After much faffing about cleaning, soaking shutters in solvents and practicing loading film into the film holders without looking, I shot some large format tonight on the way home from the gym.  The Stillwater Lift Bridge never rolls its eyes, wanders off to go play with its trains, or closes its eyes just as you fire the shutter, so it became my first large format subject.

I am pleased to report that I managed not to totally screw anything up.  Got the whole darkslide thing more or less sorted out.  You don’t have the benefit of a light-tight idiot-proof container for holding your film like you do with 35mm.  It’s all up to you, and whether you keep track of what film holders have unexposed or exposed film in them.    Pull the wrong lever at the wrong time, and you could lose your exposure, or re-expose it.

Everything worked pretty well.  My only major goof was running the developer (HC110 dilution B) a bit warm.  I reasoned that the film I bought (from a shady Russian character at the camera show) was probably old, so I did the first three shots at the nominal development time of 8 minutes.  Bad call.  Those puppies are dense, indicating overexposure/overdevelopment.  I figured it was the latter, so I dialed it back to 5 minutes for the second three shots, and that seems to have produced better looking negatives.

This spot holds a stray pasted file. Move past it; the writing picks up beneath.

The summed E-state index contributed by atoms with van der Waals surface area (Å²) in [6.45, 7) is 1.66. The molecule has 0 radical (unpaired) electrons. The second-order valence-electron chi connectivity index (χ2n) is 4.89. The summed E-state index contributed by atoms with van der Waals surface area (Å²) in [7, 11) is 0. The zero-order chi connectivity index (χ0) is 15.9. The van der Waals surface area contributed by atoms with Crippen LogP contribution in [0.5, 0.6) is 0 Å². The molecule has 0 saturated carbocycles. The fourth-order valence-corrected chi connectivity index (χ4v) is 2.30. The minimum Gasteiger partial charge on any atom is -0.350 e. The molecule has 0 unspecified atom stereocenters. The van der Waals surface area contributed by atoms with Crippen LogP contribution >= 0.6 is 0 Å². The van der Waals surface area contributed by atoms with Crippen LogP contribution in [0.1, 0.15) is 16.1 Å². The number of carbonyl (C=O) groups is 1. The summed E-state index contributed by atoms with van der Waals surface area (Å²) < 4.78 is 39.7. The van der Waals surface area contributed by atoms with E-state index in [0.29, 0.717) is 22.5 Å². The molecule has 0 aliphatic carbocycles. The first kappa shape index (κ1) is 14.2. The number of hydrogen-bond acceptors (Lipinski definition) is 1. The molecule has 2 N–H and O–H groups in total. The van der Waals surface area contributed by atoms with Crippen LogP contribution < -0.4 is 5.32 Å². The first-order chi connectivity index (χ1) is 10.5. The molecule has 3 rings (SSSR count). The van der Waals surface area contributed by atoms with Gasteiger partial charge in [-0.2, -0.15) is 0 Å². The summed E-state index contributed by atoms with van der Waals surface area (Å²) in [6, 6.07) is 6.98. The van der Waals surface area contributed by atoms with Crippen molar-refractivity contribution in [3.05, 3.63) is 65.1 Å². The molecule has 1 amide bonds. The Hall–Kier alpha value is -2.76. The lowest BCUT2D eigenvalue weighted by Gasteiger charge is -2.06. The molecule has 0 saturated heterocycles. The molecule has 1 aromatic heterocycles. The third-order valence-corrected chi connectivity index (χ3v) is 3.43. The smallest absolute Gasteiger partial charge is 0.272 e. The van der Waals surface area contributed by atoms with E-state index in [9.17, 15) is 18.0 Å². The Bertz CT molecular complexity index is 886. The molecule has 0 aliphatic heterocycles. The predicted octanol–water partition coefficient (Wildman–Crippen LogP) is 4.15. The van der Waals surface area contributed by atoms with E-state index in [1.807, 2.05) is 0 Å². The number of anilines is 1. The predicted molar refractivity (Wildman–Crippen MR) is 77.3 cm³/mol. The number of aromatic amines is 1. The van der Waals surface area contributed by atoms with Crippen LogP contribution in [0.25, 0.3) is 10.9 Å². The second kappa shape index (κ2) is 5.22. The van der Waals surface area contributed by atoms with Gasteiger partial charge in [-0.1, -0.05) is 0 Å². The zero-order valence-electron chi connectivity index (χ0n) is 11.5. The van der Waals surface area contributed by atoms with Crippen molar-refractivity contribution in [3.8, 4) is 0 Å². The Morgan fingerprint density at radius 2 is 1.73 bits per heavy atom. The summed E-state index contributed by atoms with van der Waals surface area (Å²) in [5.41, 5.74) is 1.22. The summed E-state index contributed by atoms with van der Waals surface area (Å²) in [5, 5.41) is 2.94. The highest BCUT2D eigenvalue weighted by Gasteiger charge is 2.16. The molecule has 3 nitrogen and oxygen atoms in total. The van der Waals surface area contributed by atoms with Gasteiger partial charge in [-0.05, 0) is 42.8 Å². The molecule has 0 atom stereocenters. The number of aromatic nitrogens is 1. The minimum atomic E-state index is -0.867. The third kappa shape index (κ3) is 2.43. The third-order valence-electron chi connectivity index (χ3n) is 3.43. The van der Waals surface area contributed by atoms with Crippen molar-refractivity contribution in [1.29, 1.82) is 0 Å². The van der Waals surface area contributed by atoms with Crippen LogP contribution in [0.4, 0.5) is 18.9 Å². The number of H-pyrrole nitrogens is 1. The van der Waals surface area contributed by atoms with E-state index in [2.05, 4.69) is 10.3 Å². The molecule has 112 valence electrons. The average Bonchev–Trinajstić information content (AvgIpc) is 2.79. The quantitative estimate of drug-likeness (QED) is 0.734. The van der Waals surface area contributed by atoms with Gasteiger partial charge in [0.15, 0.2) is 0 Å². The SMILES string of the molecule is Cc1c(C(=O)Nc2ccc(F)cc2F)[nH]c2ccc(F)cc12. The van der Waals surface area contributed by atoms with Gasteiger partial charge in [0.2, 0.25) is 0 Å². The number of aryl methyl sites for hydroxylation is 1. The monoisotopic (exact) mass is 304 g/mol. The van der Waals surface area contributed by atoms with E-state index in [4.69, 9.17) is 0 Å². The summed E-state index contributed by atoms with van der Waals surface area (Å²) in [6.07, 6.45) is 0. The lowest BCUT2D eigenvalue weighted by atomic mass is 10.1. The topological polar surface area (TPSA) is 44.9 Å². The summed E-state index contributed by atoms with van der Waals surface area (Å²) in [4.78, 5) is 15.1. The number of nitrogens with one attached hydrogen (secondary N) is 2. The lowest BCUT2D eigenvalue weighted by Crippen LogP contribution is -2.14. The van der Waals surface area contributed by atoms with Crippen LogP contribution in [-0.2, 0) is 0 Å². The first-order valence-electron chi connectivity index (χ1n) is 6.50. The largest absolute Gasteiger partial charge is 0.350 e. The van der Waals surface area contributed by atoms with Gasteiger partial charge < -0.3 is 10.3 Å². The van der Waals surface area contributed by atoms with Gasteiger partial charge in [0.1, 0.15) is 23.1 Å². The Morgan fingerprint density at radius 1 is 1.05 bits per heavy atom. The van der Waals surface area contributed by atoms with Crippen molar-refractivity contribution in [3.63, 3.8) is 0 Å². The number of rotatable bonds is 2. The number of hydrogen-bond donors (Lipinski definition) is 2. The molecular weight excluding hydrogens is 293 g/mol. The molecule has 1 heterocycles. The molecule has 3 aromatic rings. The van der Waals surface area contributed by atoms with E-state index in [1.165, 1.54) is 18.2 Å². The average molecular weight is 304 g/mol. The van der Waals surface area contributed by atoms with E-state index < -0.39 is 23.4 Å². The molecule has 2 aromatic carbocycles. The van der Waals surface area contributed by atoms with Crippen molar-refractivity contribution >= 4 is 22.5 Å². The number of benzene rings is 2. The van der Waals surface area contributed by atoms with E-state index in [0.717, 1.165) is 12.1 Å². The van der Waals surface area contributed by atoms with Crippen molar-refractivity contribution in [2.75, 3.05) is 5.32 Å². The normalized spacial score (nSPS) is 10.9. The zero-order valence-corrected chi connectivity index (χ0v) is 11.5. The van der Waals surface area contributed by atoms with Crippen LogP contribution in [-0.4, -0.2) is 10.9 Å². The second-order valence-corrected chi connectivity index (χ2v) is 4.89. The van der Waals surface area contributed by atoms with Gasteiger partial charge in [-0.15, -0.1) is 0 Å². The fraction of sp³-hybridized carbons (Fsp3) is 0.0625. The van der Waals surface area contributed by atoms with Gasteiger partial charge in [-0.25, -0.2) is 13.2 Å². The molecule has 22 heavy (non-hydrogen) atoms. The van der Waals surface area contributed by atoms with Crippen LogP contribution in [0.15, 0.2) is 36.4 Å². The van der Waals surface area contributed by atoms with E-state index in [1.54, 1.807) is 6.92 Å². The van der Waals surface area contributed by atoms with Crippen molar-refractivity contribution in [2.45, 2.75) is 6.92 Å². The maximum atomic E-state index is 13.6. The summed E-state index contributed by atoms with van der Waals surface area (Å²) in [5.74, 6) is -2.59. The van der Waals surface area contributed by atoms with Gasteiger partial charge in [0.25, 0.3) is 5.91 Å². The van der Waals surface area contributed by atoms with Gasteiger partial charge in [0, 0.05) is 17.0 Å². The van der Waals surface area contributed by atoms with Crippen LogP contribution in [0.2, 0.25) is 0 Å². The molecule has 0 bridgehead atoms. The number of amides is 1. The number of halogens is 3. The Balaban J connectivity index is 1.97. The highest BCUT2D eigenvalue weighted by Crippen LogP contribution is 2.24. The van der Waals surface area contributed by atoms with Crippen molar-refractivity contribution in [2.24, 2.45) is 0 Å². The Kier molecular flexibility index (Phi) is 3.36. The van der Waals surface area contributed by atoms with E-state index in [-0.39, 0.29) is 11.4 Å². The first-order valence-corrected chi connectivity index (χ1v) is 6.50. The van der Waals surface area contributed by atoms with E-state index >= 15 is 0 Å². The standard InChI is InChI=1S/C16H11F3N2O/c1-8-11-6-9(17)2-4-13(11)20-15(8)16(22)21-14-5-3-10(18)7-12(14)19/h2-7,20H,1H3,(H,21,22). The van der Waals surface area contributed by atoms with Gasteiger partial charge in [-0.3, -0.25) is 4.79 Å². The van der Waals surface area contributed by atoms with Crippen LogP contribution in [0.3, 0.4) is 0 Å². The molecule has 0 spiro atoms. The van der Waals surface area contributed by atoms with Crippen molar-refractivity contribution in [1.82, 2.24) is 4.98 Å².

Luckily, modern scanning and image manipulation technology allows us to do things that Ansel Adams devoted entire books to, so I was able to rescue the overdeveloped negs.    I was a bit worried after seeing the previews, but once I got everything into Lightroom I was able to pull them back from the brink sufficiently.  Image quality suffered, but given the size of the negative there’s more leeway.

I get some weird shadows in the sky on some of these shots.  Need to dig into that a little more.  Time to join APUG, methinks.

Note:  all of these images link to the Flickr images, which contain the high-res versions.  I only used 600 dpi for scanning (For 35mm I typically use 2400, and for medium format I use 1200.)  When it counts, my cheap old camera will be able to generate 100+ megapixel images.  Now that’s progress!

Obligatory cycling content:  What’s not progress is the Brooks saddle on my fixie.  That damned thing is getting harder, not softer!